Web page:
The DeLorean Sports Coupe

DeLorean DMC-12

Features

The DeLorean Sports Coupe is a solid automobile, powered by a rear-mounted, 130-horsepower Peugeot-Renault-Volvo fuel-injected, aluminum, 2.8-liter V-6 engine with a Bosch K Jetronic fuel-injection system. It sits on a Lotus-designed, double-Y, backbone-frame chassis and features independent four-wheel suspension. It has a wide, 62-inch track, and its front wheels are an inch smaller in diameter to minimize over steer and offer better overall handling. The DeLorean purrs like a kitten yet runs like a scalded dog. There's no doubt this car was engineered for the driving enthusiast.

The DeLorean's most recognized feature is its gull-wing doors. Fully opened, the doors give the car the look of an X-wing fighter from Star Wars. Unlike the gull-wing doors of the 1956 Mercedes-Benz 300SL or the Bricklin, DeLorean doors require only 14 inches of swing space, which comes in handy for tight parking or opening the door into traffic. Such economy, compared with the 40 inches or more required by most conventional car doors, makes the doors not only distinctive but also practical.

Technical Specifications

Driving Experience

When you slip into the leather bucket seats of the DeLorean, the roominess of the cockpit tends to surprise. Unlike other sports cars even drivers over six feet tall aren't cramped for space. Every inch of the interior is designed to give maximum comfort and easy access to controls. The seats are fully adjustable, and the steering column both tilts and telescopes for a customized feel and fit. The DeLorean also is a surprisingly quiet car given the proximity of its power plant, which is just behind the seats.

The DeLorean accelerates from zero to 60 miles per hour in less than eight seconds with nearly effortless shifting. Once on the road, you begin to appreciate the thought and imagination that went into the engineering. The DeLorean is not simply a well-built driving machine; it's an experience. You're sitting a mere six inches above the asphalt in a vehicle that despite its tight engineering tolerances is very forgiving in its handling. The superior rack-and-pinion steering makes cornering and maneuvering a breeze. One ride, and you'll never want to leave the cockpit.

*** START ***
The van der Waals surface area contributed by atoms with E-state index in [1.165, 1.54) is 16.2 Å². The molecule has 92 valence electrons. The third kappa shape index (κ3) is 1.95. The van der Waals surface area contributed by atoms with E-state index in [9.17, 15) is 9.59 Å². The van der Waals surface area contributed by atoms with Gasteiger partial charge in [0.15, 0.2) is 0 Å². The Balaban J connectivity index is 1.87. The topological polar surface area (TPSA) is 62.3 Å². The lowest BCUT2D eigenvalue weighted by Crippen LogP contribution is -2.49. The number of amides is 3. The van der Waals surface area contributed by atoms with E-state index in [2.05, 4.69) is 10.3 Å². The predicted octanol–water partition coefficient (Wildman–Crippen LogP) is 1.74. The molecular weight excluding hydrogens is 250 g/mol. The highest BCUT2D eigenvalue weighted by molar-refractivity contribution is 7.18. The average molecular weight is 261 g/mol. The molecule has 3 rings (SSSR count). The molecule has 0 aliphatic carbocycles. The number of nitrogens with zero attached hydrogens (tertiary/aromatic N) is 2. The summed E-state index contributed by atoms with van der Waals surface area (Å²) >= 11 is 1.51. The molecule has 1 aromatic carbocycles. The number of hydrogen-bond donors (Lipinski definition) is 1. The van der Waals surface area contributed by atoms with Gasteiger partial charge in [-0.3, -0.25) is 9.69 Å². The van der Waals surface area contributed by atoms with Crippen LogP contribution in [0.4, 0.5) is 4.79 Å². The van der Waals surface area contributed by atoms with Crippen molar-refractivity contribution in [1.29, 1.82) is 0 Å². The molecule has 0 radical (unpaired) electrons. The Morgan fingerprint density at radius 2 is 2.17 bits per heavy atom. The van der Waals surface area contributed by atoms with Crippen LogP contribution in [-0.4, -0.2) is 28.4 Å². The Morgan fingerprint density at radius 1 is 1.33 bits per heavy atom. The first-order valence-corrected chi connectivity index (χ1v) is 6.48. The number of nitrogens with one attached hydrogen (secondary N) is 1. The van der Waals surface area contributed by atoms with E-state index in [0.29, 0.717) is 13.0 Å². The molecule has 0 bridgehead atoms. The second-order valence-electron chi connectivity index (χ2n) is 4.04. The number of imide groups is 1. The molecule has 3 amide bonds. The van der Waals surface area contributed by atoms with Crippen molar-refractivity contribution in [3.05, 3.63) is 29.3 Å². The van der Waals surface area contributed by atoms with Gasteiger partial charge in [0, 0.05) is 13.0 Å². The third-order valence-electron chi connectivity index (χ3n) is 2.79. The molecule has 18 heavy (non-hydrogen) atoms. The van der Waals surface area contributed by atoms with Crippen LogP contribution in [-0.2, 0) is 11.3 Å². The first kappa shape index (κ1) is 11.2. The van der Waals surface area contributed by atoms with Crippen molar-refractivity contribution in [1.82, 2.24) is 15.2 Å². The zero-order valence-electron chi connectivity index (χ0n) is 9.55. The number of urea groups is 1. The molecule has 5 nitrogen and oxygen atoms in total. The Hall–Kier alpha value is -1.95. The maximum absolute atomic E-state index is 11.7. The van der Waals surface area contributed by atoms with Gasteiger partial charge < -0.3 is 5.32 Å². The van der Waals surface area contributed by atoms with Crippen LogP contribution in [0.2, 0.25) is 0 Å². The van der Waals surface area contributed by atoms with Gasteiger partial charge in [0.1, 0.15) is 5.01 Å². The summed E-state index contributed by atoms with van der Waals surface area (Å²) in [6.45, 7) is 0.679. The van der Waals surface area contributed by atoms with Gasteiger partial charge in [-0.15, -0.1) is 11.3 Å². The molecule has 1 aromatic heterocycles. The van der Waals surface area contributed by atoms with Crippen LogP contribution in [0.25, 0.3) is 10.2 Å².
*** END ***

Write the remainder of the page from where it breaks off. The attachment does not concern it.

That's why the DeLorean is not a car that sees the road only on Sunday afternoons or on the way to the annual car show. A large portion of DeLorean owners drive them daily, and it's not unusual to find the cars in mint condition, even with more than 200,000 miles on the odometer. You can find DeLoreans advertised for sale in newspapers, in car magazines, and on the Internet, with lots and lots of miles accrued and still commanding $20,000-$40,000. And those prices are going up.

Why are so few DeLoreans on the road?

There are several reasons: One is availability. Only 8,583 DeLoreans were manufactured in 1981, 1982, and 1983: 6,539, 1,126, and 918, respectively. Of those, about 6,000 are believed to be in circulation - a few hundred of them outside the United States. Many have been squirreled away in garages by those interested in the cars' future value; its scarcity makes the DeLorean appealing to those who invest in exotic cars.

Another reason you don't see many DeLoreans on the road is the unfounded fear that service and parts are unavailable for a car that ceased manufacturing in 1982. Several repair facilities for DeLoreans are still in business, and true to his vision, DeLorean created a vehicle whose components are still available today. In part, he accomplished it by using components that remain industry standards and are built by several automotive parts companies. In addition, organizations exist to assist DeLorean owners. The DeLorean Owners Association is the largest of them.

But the main reason a DeLorean encounter is so rare has to do with taste. The DeLorean is simply not the car for everyone. Even the exotic sports cars introduced during the past decade by the major automotive companies lack boldness and individuality of design. The soft, rounded lines of new cars invoke the shape of a newborn baby as a design paradigm - something simple, soothing, and relaxing. The sharp, distinctive lines of the DeLorean, however, leave no room for doubt: this car is a high-tech machine, a stainless steel interface between you and the road, a reliably engineered machine that will take you wherever you want to go.